The lily pond in Công Viên 23 Tháng 9, surrounded by an isolating and deeply relaxing grove of palm trees.

Today I want to take you on a tour of the park where I meet several of my clients, as well as my own personal Vietnamese tutor. On concrete benches beneath the shade of palm trees, in a section far away from the mosquitos that live in the pond, I learn and teach languages. Coupled with a ca phe da (iced coffee), banh mi, and folders full of language notes, my students and I learn languages together in the morning heat.

Leslie Knope would be proud! This repurposed park is today a thriving civic hub, one that I visit at least three times a week.

Located in the heart of Ho Chi Minh City’s District 1, Công Viên 23 Tháng 9, or September 23rd Park, is a long strip of greenery that brings a much-needed site for relaxation, exercise, socializing, and play to one of the city’s most hectic and international areas.

The park itself is long and relatively thin – only a block wide – and stretches from Quach Thi Trang Square to the enormous (and touristy) Ben Thanh market along Pham Ngu Lao street. It qualifies as a genuine social hub for many local residents as well as a beautiful relaxation site for tourists sipping coffee, smoothies, eating street food, and waiting for buses to destinations all over southern Vietnam and Cambodia. Interestingly, while I often see white people here, the only people that reliably talk to my while I wait for my tutor/students are Vietnamese – curious as always. Several times, in the middle of my lesson with my tutor, women stopped less than a yard away from us and just stared and listened to me butcher vocabulary words. Weird.

The park was once the site of the 19th century Saigon Railway depot, but after 1975 the station was demolished and relocated to its current home in District 3. Most of the site of the station was reconstructed into this park, which houses a lily pool, several hundred trees, potted sculpted plants, several public motorbike parking areas, festival grounds, a public pool (I think that’s what it is, at least), pavilions, sculptures, exercise equipment (like most municipal parks here), multiple coffee and ice cream shops, public toilets, and shady concrete benches every few feet.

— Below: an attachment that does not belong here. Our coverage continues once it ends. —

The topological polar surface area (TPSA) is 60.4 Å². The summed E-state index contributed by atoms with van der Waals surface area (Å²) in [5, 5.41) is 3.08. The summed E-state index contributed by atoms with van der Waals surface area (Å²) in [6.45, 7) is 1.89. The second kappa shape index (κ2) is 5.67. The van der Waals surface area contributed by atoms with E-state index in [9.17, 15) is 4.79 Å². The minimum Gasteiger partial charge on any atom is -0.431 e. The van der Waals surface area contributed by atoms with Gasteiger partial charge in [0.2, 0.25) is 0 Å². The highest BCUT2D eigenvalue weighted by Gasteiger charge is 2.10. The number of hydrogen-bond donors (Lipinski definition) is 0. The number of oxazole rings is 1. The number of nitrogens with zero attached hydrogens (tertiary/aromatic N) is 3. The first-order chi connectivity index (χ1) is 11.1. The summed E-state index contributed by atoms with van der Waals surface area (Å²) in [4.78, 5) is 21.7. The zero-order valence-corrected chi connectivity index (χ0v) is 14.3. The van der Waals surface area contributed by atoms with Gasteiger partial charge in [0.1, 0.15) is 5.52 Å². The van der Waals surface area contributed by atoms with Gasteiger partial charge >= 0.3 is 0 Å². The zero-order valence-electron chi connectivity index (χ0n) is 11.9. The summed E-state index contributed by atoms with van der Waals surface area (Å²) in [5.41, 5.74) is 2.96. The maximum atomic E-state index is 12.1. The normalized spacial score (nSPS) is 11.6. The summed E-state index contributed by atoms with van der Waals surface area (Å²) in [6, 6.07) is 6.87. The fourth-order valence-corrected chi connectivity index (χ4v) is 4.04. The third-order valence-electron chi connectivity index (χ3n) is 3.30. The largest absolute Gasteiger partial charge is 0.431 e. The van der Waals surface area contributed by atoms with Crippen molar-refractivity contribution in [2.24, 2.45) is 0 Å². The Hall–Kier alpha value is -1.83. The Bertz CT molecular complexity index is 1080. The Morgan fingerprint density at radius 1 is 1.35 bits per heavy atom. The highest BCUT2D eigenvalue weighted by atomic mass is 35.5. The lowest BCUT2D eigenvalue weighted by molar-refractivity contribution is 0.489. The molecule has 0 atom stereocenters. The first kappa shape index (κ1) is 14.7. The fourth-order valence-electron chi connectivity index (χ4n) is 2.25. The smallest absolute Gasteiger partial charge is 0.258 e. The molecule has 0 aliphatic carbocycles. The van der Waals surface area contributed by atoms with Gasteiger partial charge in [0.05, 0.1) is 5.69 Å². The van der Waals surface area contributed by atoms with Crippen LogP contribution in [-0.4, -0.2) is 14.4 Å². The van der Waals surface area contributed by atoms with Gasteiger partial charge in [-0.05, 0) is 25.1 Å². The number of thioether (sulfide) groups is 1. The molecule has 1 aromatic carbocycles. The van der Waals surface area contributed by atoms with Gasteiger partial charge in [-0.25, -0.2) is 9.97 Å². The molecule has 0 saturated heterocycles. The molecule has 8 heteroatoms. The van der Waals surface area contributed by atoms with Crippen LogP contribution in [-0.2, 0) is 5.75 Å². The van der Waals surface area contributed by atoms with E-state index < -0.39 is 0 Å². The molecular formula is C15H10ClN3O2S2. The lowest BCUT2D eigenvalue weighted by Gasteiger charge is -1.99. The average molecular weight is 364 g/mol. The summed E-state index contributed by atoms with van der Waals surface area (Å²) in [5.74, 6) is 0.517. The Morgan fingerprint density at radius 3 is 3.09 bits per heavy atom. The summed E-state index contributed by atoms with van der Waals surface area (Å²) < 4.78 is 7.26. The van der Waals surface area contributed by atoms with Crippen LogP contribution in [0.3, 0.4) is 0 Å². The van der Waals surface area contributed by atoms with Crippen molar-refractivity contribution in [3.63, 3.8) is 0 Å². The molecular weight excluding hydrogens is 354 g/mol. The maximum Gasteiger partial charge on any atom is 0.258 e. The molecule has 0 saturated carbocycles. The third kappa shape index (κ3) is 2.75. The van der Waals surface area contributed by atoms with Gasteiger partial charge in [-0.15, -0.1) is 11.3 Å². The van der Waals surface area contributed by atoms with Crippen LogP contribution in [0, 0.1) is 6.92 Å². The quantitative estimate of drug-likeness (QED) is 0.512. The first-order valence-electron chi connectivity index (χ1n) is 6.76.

Sidenote: just because there are public toilets available doesn’t mean people use them… of all the times I’ve seen people urinating (OR POOPING!) in public, this park is where I see it the most. I do not understand. There’s hardly a day that goes by when I don’t see a guy peeing on a tree or in the bushes somewhere. It’s really weird… especially considering I never see locals with water bottles.

Southern gateway to the overflow parking/festival grounds.

The residential areas directly surrounding the park are a mix of local Vietnamese homes, mid-range hotels, and backpacking hostels. This park is a mere 1 block away from the anything-goes-alley that is Bui Vien. There are travel agencies everywhere, bars, restaurants of a million different descriptions, currency exchanges, clothing and electronics retailers, tailors, ice cream parlors, hookah parlors, and, of course, coffee shops. Cafes everywhere (although this is not unique to this area)!

Several large-scale construction projects have been begun and abandoned due to economic reasons, including the locally-infamous Saigon Cultural Center (the “black hole of Saigon”), begun but abandoned in the Asian economic crisis. HCMC is currently in the middle of a mini construction boom, with several large-scale projects being developed in Districts 1, 3, and 10, and these will only serve to increase traffic to this vital stretch of greenery in an increasingly hectic city center.

Every tree on municipal land is numbered,
catalogued, and cared for by the city.

Buses used to be housed at the western end of the park, until the Ben Thanh bus terminal was set up at the opposite end, across from Ben Thanh market. Today, the perimeter of the park is wide and paved in the decorative cobblestone typical of downtown Saigon, and it’s difficult to walk up or down it without hearing the constant cry of “Motorbike?! Motorbike!! Where you go, sir??” from xe om drivers desperate to catch a fare. It’s also a reliable hangout for cyclo drivers, pedaling slowly up and down, waiting to take tourists on a one or two hour tour of the city. (A cyclo is a three-wheeled bicycle taxi, which first appeared during the French colonial period after a failed attempt to introduce the rickshaw. I haven’t taken one yet, but it’s on my list!)

Assorted flowers, pines, and palms line most parts of the
perimeter of the park.

Overall, the park is an excellent example of land that could have turned into a permanent construction-slum and was instead transformed into a beautiful, functional gateway to the rest of the city. Decorative arches at the center of both long sides welcome tourists and locals alike to the biggest event held here of the year, the Annual Spring Flower Festival. I have no doubt that the proximity of such an intense crush of tourists played a part in determining the development of the land, but I have no complaints. This park has served me well in the last two months, and I expect I’ll spend much more time in it in the years to come.

Personally speaking, while my tutor, students, and I originally started meeting in the AC of the Highlands Coffee across the street, we eventually moved to the park – cheaper, breezier, less distracting, and, ultimately, a little bit of much-needed nature in the chaos of the urban center.

Like I said, Leslie Knope would be proud!